In the UK, doctors can prescribe gluten-free foods for patients with celiac disease, and such foods are covered by the National Health Service (NHS).

Gluten-free staples, such as flour and bread, were first made available by prescription in the 1960s. It is estimated that in 2011, the NHS in England spent £27 million on gluten-free foods for people with celiac disease.

Some experts argue that doctors should stop prescribing allergen-free foods because the money could be better spent on other services. On the other hand, one celiac disease charity says it is concerned that people could have difficulty paying for safe foods if they are no longer able to receive funding for it.

Allergen-Friendly Foods Available but Expensive

In recent years, gluten-free foods and other allergy-friendly staples have become more available in supermarkets. To some, increasing availability makes it harder to justify making such foods available through the NHS.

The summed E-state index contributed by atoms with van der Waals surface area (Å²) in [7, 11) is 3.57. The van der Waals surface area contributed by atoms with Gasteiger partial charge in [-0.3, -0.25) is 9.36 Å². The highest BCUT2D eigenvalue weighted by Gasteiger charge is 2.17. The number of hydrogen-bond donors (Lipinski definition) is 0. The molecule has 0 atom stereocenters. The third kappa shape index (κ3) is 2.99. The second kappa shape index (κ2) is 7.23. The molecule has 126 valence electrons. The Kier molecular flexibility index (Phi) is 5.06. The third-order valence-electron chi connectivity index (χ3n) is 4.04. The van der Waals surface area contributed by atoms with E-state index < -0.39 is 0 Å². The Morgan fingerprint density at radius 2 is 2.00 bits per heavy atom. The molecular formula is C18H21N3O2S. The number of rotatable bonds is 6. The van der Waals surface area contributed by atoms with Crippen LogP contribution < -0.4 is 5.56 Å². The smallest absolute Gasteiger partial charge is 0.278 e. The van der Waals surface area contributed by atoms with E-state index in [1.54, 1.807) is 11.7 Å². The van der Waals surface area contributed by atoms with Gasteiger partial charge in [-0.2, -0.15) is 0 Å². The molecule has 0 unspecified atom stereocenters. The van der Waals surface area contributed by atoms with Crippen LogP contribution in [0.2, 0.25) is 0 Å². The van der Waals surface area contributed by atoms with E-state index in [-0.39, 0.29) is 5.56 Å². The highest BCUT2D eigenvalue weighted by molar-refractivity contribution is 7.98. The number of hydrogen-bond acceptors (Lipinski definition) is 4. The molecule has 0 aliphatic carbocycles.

However, gluten-free foods often come at an added expense; research has found that gluten-free versions of foods that usually contain wheat are between 80 and 500 percent more expensive. A recent editorial in theDrug and Therapeutics Bulletinasks, “Is it time to consider the use of food vouchers that could be redeemed against gluten-free foods at any outlet?”

Sarah Sleet, chief executive of Coeliac UK, a national charity for people with celiac disease, commented:

“Following a gluten-free diet enables patients to live a full and healthy life … If you are elderly, on low incomes or have mobility problems, there is a gap because such foods are likely to be inaccessible. They cost too much or can’t be found in the shops you can get to. Prescriptions are providing an essential service for these vulnerable groups.”

Do you think that the government should provide gluten-free foods to those with celiac disease?

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